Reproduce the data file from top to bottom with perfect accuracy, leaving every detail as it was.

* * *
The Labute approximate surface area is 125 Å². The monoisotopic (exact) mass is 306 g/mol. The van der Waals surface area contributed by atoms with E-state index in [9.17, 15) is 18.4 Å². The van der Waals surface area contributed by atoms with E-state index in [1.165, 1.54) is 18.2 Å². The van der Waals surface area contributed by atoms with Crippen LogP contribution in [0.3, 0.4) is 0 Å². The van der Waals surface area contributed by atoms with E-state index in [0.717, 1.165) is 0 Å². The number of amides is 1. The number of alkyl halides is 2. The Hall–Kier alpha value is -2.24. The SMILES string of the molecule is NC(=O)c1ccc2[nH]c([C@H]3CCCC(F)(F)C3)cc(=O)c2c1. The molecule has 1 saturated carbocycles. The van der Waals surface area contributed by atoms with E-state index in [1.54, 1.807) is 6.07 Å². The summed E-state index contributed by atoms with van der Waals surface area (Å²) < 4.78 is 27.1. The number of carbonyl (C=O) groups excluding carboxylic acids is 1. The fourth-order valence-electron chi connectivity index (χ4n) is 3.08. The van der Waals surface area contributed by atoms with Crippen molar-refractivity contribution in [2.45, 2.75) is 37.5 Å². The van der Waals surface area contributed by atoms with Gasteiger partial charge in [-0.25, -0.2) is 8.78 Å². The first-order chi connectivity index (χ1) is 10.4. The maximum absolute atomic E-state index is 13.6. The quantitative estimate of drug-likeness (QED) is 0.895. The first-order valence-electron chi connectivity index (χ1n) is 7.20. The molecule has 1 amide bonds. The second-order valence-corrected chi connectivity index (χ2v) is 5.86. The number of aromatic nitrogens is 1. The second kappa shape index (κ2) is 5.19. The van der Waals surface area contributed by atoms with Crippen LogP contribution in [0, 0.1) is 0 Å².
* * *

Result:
The Labute approximate surface area is 125 Å². The monoisotopic (exact) mass is 306 g/mol. The van der Waals surface area contributed by atoms with E-state index in [9.17, 15) is 18.4 Å². The van der Waals surface area contributed by atoms with E-state index in [1.165, 1.54) is 18.2 Å². The van der Waals surface area contributed by atoms with Crippen LogP contribution in [0.3, 0.4) is 0 Å². The van der Waals surface area contributed by atoms with E-state index in [0.717, 1.165) is 0 Å². The number of amides is 1. The number of alkyl halides is 2. The Hall–Kier alpha value is -2.24. The SMILES string of the molecule is NC(=O)c1ccc2[nH]c([C@H]3CCCC(F)(F)C3)cc(=O)c2c1. The molecule has 1 saturated carbocycles. The van der Waals surface area contributed by atoms with E-state index in [1.54, 1.807) is 6.07 Å². The summed E-state index contributed by atoms with van der Waals surface area (Å²) < 4.78 is 27.1. The number of carbonyl (C=O) groups excluding carboxylic acids is 1. The fourth-order valence-electron chi connectivity index (χ4n) is 3.08. The van der Waals surface area contributed by atoms with Crippen molar-refractivity contribution in [2.45, 2.75) is 37.5 Å². The van der Waals surface area contributed by atoms with Gasteiger partial charge in [-0.25, -0.2) is 8.78 Å². The first-order chi connectivity index (χ1) is 10.4. The maximum absolute atomic E-state index is 13.6. The quantitative estimate of drug-likeness (QED) is 0.895. The first-order valence-electron chi connectivity index (χ1n) is 7.20. The molecule has 1 amide bonds. The second-order valence-corrected chi connectivity index (χ2v) is 5.86. The number of aromatic nitrogens is 1. The second kappa shape index (κ2) is 5.19. The van der Waals surface area contributed by atoms with Crippen LogP contribution in [0, 0.1) is 0 Å².